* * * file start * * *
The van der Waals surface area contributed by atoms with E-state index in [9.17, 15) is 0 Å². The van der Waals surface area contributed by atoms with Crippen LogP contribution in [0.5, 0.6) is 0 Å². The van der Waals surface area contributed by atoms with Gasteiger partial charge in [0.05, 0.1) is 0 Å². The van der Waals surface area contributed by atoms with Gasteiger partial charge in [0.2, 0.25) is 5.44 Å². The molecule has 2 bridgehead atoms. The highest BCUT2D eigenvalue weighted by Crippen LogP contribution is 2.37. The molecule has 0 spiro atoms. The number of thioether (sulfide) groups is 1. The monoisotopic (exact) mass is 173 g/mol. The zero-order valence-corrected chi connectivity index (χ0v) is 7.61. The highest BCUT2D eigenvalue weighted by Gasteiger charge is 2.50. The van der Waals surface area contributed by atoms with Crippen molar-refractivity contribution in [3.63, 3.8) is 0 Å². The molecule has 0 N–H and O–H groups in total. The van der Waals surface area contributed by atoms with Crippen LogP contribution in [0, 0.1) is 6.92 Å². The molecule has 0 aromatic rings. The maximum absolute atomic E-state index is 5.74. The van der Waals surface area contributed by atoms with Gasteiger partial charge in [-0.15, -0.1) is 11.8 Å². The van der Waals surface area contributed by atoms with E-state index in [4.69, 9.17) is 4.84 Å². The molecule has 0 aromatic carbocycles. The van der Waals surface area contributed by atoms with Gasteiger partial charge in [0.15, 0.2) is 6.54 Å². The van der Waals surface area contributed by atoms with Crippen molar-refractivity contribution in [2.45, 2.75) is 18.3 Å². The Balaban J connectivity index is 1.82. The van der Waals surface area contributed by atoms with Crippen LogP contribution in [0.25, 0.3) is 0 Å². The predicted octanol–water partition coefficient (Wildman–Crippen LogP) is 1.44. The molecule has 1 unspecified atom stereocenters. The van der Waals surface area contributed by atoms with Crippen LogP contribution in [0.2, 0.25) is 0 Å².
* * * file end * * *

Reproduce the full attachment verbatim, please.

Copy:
The van der Waals surface area contributed by atoms with E-state index in [9.17, 15) is 0 Å². The van der Waals surface area contributed by atoms with Crippen LogP contribution in [0.5, 0.6) is 0 Å². The van der Waals surface area contributed by atoms with Gasteiger partial charge in [0.05, 0.1) is 0 Å². The van der Waals surface area contributed by atoms with Gasteiger partial charge in [0.2, 0.25) is 5.44 Å². The molecule has 2 bridgehead atoms. The highest BCUT2D eigenvalue weighted by Crippen LogP contribution is 2.37. The molecule has 0 spiro atoms. The number of thioether (sulfide) groups is 1. The monoisotopic (exact) mass is 173 g/mol. The zero-order valence-corrected chi connectivity index (χ0v) is 7.61. The highest BCUT2D eigenvalue weighted by Gasteiger charge is 2.50. The van der Waals surface area contributed by atoms with Crippen molar-refractivity contribution in [3.63, 3.8) is 0 Å². The molecule has 0 N–H and O–H groups in total. The van der Waals surface area contributed by atoms with Crippen LogP contribution in [0, 0.1) is 6.92 Å². The molecule has 0 aromatic rings. The maximum absolute atomic E-state index is 5.74. The van der Waals surface area contributed by atoms with Gasteiger partial charge in [-0.15, -0.1) is 11.8 Å². The van der Waals surface area contributed by atoms with E-state index in [4.69, 9.17) is 4.84 Å². The molecule has 0 aromatic carbocycles. The van der Waals surface area contributed by atoms with Gasteiger partial charge in [0.15, 0.2) is 6.54 Å². The van der Waals surface area contributed by atoms with Crippen molar-refractivity contribution in [2.45, 2.75) is 18.3 Å². The Balaban J connectivity index is 1.82. The van der Waals surface area contributed by atoms with Crippen LogP contribution in [0.25, 0.3) is 0 Å². The predicted octanol–water partition coefficient (Wildman–Crippen LogP) is 1.44. The molecule has 1 unspecified atom stereocenters. The van der Waals surface area contributed by atoms with Crippen LogP contribution in [0.2, 0.25) is 0 Å².